Tour de France 2014: Vincenzo Nibali stamps his authority on the yellow jersey as he powers away from Richie Porte to stretch lead with stage 13 victory

Nibali faced his most testing climb so far but flourished as he pulled away from the rest of the field to win his third stage of this year's Tour

with the Tour de France

The Tour de France leader Vincenzo Nibali delivered a near-knockout blow in Friday’s first alpine summit finish, taking his third stage win and adding nearly a minute to his overall advantage. Meanwhile, Sky’s Richie Porte, who had been lying second behind the Italian, cracked badly.

The contrast between the way the 29-year-old Sicilian and the Australian, also 29, approached the finish line at the top of the 18-kilometre ascent to Chamrousse ski station could not have been more expressive of the duo’s different fortunes on a day of intense heat.

Alone and certain of his triumph, Nibali was still collected enough to zip up his yellow jersey of race leader as he rode towards the 33rd victory of his nine-year career. Then his usual inexpressive mask melted slightly into a faint grin, as it began to sink in that the chances of his winning Italy’s first Tour since 1998 had increased enormously.

Porte on the other hand had his Sky jersey wide open and was sweating heavily as he approached the line nearly nine minutes later. Fortunately the Tasmanian, who after Chris Froome’s abandonment was Sky’s “plan B” in the Tour, had team-mates Mikel Nieve and Geraint Thomas on hand to help shepherd him up the alpine col and limit the already considerable damage.

“It seemed like the final climb would never end,” Nibali, who now leads closest rival Spain’s Alejandro Valverde by the very comfortable margin of 3 minutes and 37 seconds, said afterwards. “I really suffered in the heat, but the higher we got, the better it got. I wanted to open up as much of a gap as possible when I saw Porte had cracked, and then I got the opportunity to go for the win, too.”

It did not seem to matter that as the peloton shredded on the final ascent to Chamrousse, Nibali only had one Astana team-mate, Tanel Kangert, as support.

Valverde’s Movistar squad initially kept the pace high, which effectively did Nibali’s job for him, and then shortly after that Porte cracked – around a third of the way up the climb – when the Spanish veteran opted for an all-out attack to which only Nibali and France’s Thibaut Pinot were able to respond.

As Porte drifted further and further behind, losing 30 seconds in less than half a kilometre, Nibali then launched his first telling blow, blasting up the right-hand side of the road with a long surge. In no time at all the Italian’s workmanlike but resoundingly steady style of pedalling brought him quickly up to two earlier breakaways, Pole Rafal Majka and Czech Leopold König,  while Valverde and Pinot’s limited co-operation behind  helped the gap widen yet further.

And then, some three kilometres from the line, having cleverly all but obliged the two breakaways to keep a high pace – with two stage wins in the bag already, at Sheffield and Les Planche des Belles Filles, Nibali had less to lose – he made another of his almost imperceptible but ruthlessly effective accelerations.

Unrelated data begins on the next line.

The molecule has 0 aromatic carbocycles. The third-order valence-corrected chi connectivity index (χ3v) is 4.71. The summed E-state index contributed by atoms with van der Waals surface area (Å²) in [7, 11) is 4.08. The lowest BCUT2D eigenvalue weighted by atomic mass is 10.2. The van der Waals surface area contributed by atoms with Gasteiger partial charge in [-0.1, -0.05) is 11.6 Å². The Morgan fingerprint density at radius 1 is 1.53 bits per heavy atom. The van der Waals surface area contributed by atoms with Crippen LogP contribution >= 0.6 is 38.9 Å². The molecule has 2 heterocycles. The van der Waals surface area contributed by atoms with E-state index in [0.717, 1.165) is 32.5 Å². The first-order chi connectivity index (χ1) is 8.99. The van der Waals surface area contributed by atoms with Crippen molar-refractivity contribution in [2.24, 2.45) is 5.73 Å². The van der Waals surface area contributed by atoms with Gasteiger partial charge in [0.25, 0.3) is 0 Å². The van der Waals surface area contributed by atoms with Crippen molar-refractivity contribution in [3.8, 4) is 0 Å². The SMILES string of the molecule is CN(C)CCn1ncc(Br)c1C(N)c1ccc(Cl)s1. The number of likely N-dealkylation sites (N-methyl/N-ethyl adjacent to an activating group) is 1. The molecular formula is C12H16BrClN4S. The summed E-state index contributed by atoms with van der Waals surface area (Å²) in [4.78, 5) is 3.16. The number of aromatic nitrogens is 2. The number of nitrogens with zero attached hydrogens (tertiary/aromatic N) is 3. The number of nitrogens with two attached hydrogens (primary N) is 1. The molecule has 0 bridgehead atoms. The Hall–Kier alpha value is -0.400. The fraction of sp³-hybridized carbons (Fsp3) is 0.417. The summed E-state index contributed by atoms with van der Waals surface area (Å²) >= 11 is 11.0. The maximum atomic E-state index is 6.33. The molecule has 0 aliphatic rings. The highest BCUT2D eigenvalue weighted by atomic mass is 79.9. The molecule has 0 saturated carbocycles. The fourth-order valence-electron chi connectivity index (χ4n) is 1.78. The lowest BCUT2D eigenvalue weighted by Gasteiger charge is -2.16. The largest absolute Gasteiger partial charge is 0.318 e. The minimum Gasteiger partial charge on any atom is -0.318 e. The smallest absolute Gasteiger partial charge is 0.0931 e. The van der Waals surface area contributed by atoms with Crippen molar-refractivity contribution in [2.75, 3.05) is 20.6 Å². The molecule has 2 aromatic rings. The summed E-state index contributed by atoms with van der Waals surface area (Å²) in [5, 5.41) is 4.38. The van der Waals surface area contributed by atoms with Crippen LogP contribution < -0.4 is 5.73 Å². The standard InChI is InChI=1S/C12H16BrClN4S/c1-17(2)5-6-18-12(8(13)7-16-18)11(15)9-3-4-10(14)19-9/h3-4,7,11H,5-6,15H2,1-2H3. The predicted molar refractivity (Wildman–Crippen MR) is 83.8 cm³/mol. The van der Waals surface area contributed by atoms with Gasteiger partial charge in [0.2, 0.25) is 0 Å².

Once again Nibali’s surge ahead had the effect of leaving his two final opponents reeling, and a few minutes later, as he crossed the line for his third triumph in 12 days, it brought a Tour victory much closer than 24 hours before. “Getting that win,” Nibali said, “felt like a liberation.”

Third in the 2012 Tour de France and already the winner of two of cycling’s Grand Tours, the Vuelta a Espana and the Giro d’Italia, Nibali – who also moved into the lead of the King of the Mountains competition – recognised that “it wasn’t a very good start to the season, but since the summer started I’ve managed to turn things around pretty well.”

Nibali’s victory on Friday came on a significant date for Italian cycling, too: the 100th anniversary of the birth of one of the country’s greatest-ever riders, double Tour winner Gino Bartali and, as Nibali himself pointed out, the anniversary of the death of Fabio Casartelli in a crash in the Pyrenees in the 1995 Tour. “That’s very important to me, I remember that tragedy,” he said.

While Friday’s victory confirms that Nibali is the rider to beat, Porte’s below-expectations performance means that following two overall wins in 2012 and 2013, Sky will now be all but obliged to revert to their 2010 and 2011 Tour strategies and almost certainly will be fighting for stage wins at most.

“I don’t think I dealt with the heat very well,” Porte, now 16th overall,  admitted on his team’s website. “It’s one of those things. It’s a massive shame but we’ll see what happens tomorrow.

“We’re not just going to roll over”, Team Sky principal  Sir Dave Brailsford added. “Obviously it was a blow losing Chris when we were coming here to try to win the race, and certainly seeing how Nibali’s going, it would have been an interesting race, that’s for sure. And then recalibrating to our plan B, as it were,  and now we’ve got to recalibrate again.”

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